Also, I introduced the new “Stump Michael Segment.” In this segment, I read the following 9 quotations created by Groucho Marx — pausing after each one, to see if Michael could guess whom they came from. He could not. I thought the clue “the one, the only,” might give it away. It did not. Nor did it help the three listeners, who raised their hands and guessed Mark Twain, Johnny Carson, and PT Barnum.
1. “I, not events, have the power to make me happy or unhappy today. I can choose which it shall be. Yesterday is dead, tomorrow hasn’t arrived yet. I have just one day, today, and I’m going to be happy in it.”
2. “I refuse to join any club that would have me as a member.”
3. “Marriage is a wonderful institution, but who wants to live in an institution?”
4. “Politics is the art of looking for trouble, finding it everywhere, diagnosing it incorrectly, and applying the wrong remedies.”
5. “Only one man in 1000 is a leader of men the other 999 follow women.”
6. “The secret of life is honesty and fair dealing. If you can fake that, you’ve got it made.”
7. “Those are my principles, and if you don’t like them, well, I have others.”
8. “Getting older is no problem. You just have to live long enough.”
9. “I find television very educating. Every time somebody turns a set on, I go into the other room and read a book.”
Tonight, our discussion focused on how and why the TVP and Neothink will ultimately bring us a world of health, wealth and peace by “ENDING THE RULE OF MAN TO LAUNCH THE WEALTH OF MANKIND,” and “MAKING EVERYONE RICH, INCLUDING THE POOR!”
Just prior to opening the lines for Q&A, I mentioned the “Church of Inspiration” call that occurs every Sunday at 12 noon Eastern. This call is, of course, co-hosted by Jill, Tom, and John. The number to call is 425-440-5100, and the access code is 376958#.
I, also, told everyone about the newly launched Mark Hamilton Author and Fan FB Page, Mark’s Neothink Personal FB Page, and Jill’s new Neothink Clubhouse FB Page. I mentioned how Mark wants us to also open a Twitter account, if we don’t already have one, and to go and make our presence known on the three FB pages just noted.
Last, I made a few comments about how MARK IS SUPPORTING his daughter, Manika, by asking everyone to download and buy her latest single on I-Tunes
Our Q&A took us to the end of another fascinating, value- filled 3KYOS evening.
Fukushima update – go here: http://www.netc.com
Poor Richard’s Almanack (sometimes Almanac) was a yearly almanac published by Benjamin Franklin, who adopted thepseudonym of “Poor Richard” or “Richard Saunders” for this purpose. The publication appeared continually from 1732 to 1758. It was a best seller for a pamphlet published in the American colonies; print runs reached 10,000 per year.
Franklin, the American inventor, statesman, and publisher, achieved success with Poor Richard’s Almanack. Almanacks were very popular books in colonial America, offering a mixture of seasonal weather forecasts, practical household hints, puzzles, and other amusements. Poor Richard’s Almanack was also popular for its extensive use of wordplay, and some of the witty phrases coined in the work survive in the contemporary American vernacular.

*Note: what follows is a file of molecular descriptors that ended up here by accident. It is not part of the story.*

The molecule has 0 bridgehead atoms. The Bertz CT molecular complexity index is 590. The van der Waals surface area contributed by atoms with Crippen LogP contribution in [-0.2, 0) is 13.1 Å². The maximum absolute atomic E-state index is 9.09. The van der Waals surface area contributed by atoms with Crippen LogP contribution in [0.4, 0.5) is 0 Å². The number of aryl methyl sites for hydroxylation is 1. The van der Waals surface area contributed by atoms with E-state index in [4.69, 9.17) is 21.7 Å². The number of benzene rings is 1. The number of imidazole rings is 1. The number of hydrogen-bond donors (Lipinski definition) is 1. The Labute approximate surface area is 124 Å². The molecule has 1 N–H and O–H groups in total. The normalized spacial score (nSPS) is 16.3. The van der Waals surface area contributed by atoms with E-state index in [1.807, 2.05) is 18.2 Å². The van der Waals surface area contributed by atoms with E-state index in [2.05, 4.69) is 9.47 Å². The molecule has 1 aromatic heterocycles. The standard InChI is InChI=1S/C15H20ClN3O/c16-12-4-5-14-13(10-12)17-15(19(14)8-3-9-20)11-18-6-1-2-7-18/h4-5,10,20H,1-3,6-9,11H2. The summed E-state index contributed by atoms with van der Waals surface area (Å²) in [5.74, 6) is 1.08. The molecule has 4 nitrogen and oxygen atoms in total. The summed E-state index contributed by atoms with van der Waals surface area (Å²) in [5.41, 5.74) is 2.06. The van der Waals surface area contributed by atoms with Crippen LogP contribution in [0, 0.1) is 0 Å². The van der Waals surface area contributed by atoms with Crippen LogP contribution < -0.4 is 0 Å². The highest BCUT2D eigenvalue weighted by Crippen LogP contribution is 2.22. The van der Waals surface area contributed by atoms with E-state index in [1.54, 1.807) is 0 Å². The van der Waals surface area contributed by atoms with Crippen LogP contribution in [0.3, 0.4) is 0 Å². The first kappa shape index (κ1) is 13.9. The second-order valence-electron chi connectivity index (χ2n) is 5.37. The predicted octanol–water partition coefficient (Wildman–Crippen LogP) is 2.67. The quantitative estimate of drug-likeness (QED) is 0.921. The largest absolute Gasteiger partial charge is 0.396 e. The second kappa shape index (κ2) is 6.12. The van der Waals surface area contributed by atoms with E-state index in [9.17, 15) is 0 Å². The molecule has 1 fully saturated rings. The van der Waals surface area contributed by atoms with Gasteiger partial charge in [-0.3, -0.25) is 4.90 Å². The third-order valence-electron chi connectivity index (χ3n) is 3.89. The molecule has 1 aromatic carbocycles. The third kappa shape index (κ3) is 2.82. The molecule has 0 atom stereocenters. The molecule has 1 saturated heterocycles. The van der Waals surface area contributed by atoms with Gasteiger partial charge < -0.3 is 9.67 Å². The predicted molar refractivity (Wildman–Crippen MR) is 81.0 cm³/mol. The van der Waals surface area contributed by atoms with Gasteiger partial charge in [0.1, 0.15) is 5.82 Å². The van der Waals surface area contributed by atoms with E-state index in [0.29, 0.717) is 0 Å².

The Almanack contained the calendar, weather, poems, sayings and astronomical and astrological information that a typical almanac of the period would contain. Franklin also included the occasional mathematical exercise, and the Almanack from 1750 features an early example of demographics. It is chiefly remembered, however, for being a repository of Franklin’s aphorisms and proverbs, many of which live on inAmerican English. These maxims typically counsel thrift and courtesy, with a dash of cynicism.
In the spaces that occurred between noted calendar days, Franklin included proverbial sentences about industry and frugality. Several of these sayings were borrowed from an earlier writer, Lord Halifax, many of whose aphorisms sprang from, “…. [a] basic skepticism directed against the motives of men, manners, and the age.” In 1757, Franklin made a selection of these and prefixed them to the almanac as the address of an old man to the people attending an auction. This was later published as The Way to Wealth, and was popular in both America and England.
Franklin borrowed the name “Richard Saunders” from the seventeenth-century author of Rider’s British Merlin, a popular London almanac which continued to be published throughout the eighteenth century. Franklin created the Poor Richard persona based in part on Jonathan Swift‘s pseudonymous character, “Isaac Bickerstaff“. In a series of three letters in 1708 and 1709, known as the Bickerstaff papers, “Bickerstaff” predicted the imminent death of astrologer and almanac maker John Partridge. Franklin’s Poor Richard, like Bickerstaff, claimed to be a philomath and astrologer and, like Bickerstaff, predicted the deaths of actual astrologers who wrote traditional almanacs. In the early editions ofPoor Richard’s Almanack, predicting and falsely reporting the deaths of these astrologers—much to their dismay—was something of a running joke. However, Franklin’s endearing character of “Poor” Richard Saunders, along with his wife Bridget, was ultimately used to frame (if comically) what was intended as a serious resource that people would buy year after year. To that end, the satirical edge of Swift’s character is largely absent in Poor Richard. Richard was presented as distinct from Franklin himself, occasionally referring to the latter as his printer.